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Sabotage (1936)


Warning: screenonline full synopses contain 'spoilers' which give away key plot points. Don't read on if you don't want to know the ending!

When a power cut blacks out much of London, police identify sabotage as the cause. At a local cinema, Sylvia tries to cope with customers demanding their money back in the absence of her husband, proprieter Carl Anton Verloc. Unbeknown to Sylvia, however, Verloc returns home under cover of the darkness. When the customers will not be mollified, Ted, an assistant on a nearby greengrocer's stall, comes to Sylvia's aid. Anxious, Sylvia goes inside, and is surprised to find her husband in. At Verloc's suggestion, she returns to the front office to offer the customers refunds, only to find that Ted has all but succeeded in pacifying the crowd. The two argue, until the power returns and the crowd make their way back into the cinema.

When, later, Ted delivers fresh cabbage to the Verlocs at the request of Sylvia's young brother, Stevie, he mentions seeing Verloc return during the blackout, and is surprised by Verloc's denial. Ted leaves the stall and makes his way to Scotland Yard, where it emerges that he is an undercover detective assigned to observe Verloc. When he reports the night's events, his Superintendent instructs him to try to talk to Sylvia.

The next day, Verloc meets his contact at a Zoo aquarium, where he is given instructions to deliver a bomb to Piccadilly Circus. Verloc is uncomfortable at the loss of life involved but, desparate for money, he reluctantly accepts the assignment. Meanwhile, Ted takes advantage of Verloc's absence to take Sylvia and Stevie to lunch in order to probe her for details about Verloc. He leaves satisfied that whatever Verloc's own involvement in the sabotage, Sylvia is innocent.

On his contact's instructions, Verloc - unaware that he is being followed - makes his way to a pet shop, where he meets the bomb-maker, and arranges for the delivery of a caged bird the coming Saturday. The cage will hold a concealed package containing the bomb, primed to explode at 1.45 that afternoon.

The following day, Ted observes a stranger calling on Verloc, and resolves to try and spy on the meeting. With help from Stevie, who he tells that he is aiming to give Verloc a surprise, Ted makes his way behind the cinema screen to a small window overlooking the Verlocs' living room. There he observes a meeting of conspirators who Verloc has enlisted to carry out the bombing. Before Ted is able to learn anything, however, he is spotted and hauled into the room. He makes his excuses and leaves, but one of the conspirators recognises him as a policeman. Unnerved, the conspirators disperse, leaving Verloc to handle the bombing alone. Anxious, Verloc tells his wife about Ted's true identity, but claims ignorance of his reasons for watching the cinema.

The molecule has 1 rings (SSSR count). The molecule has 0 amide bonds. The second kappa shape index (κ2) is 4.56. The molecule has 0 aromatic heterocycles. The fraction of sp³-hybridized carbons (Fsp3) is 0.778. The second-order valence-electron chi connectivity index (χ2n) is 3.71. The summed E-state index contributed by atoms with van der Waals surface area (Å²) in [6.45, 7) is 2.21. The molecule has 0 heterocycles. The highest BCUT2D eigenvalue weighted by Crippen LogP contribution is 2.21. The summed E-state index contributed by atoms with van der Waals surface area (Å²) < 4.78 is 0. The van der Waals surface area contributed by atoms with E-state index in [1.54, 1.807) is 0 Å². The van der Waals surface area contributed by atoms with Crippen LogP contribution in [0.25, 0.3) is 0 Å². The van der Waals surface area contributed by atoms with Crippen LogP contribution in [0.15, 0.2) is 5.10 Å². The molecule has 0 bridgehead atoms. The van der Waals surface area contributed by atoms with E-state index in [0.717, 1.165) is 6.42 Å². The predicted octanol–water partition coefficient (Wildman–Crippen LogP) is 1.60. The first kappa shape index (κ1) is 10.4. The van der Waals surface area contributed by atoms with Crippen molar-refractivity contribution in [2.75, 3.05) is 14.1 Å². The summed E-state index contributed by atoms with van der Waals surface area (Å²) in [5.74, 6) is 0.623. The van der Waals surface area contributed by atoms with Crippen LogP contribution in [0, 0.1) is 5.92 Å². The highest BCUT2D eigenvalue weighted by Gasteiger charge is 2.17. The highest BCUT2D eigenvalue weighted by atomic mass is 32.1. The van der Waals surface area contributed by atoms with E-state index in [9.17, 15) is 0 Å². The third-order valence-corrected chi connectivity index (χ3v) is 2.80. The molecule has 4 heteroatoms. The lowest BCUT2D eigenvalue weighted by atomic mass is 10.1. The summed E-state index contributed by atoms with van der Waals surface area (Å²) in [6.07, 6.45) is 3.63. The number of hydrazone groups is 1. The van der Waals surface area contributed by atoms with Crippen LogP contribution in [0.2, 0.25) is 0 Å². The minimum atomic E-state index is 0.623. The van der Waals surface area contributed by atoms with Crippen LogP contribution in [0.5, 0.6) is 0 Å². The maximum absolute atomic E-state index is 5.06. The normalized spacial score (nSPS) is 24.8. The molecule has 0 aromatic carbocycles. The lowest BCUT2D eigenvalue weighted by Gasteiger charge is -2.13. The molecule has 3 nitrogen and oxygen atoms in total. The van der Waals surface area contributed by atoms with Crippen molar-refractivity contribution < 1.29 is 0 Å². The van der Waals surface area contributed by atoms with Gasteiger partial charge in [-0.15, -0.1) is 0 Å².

When Saturday arrives, the bird cage is delivered, and Verloc passes it off as a present for Stevie. Ted calls on Sylvia and when she is cold with him, he explains to her the reasons for his observation. Verloc, realising that Ted's presence makes it impossible for him to do so himself, resolves instead to send Stevie to deliver the bomb package, along with some film cans. Verloc tells Stevie to leave the package in a cloakroom at Piccadilly Circus, stressing that he must do so before 1.30, and reminding him that he cannot take film cans on public transport. Stevie leaves, and Ted, with Sylvia behind him, goes to question Verloc.

Stevie makes his way to Piccadilly, but is delayed, first by a salesman, and then by the Lord Mayor's show, during which he loses track of the time. When the parade passes, he realises that he is going to be late, and manages to persuade a bus conductor to let him on a bus bound for Piccadilly, but traffic is heavy, and he is still on board the bus when 1.45 arrives and the package explodes.

When Sylvia reads that a clue has been found at the scene of the explosion, she realises that Stevie is dead and that Verloc is responsible. She confronts Verloc, who is regretful but defensive. Sylvia is tormented by grief and later, at dinner, she is consumed by anger with Verloc and eventually kills him with a carving knife. As she sits in a state of shock, Ted arrives and learns of the murder. He persuades her to escape with him to the continent, believing that the body will not be found until the arrival of the housekeeper in the morning. However, the bomb-maker, aware that his cover may be blown, makes his way to the cinema, with the police on his tail. Sylvia, distraught, tries to confess her crime to the Chief Inspector, but is brushed off. Meanwhile, the bomb-maker runs through the cinema in his desparation to evade the police, and comes across Verloc's body. Cornered, he blows himself up, just as Sylvia finally tells the Chief Inspector her husband is dead. The explosion removes all evidence of the murder, and the confusion of events makes the Chief Inspector uncertain of the timing of her statement in relation to the explosion. With Sylvia in the clear, she and Ted make their getaway.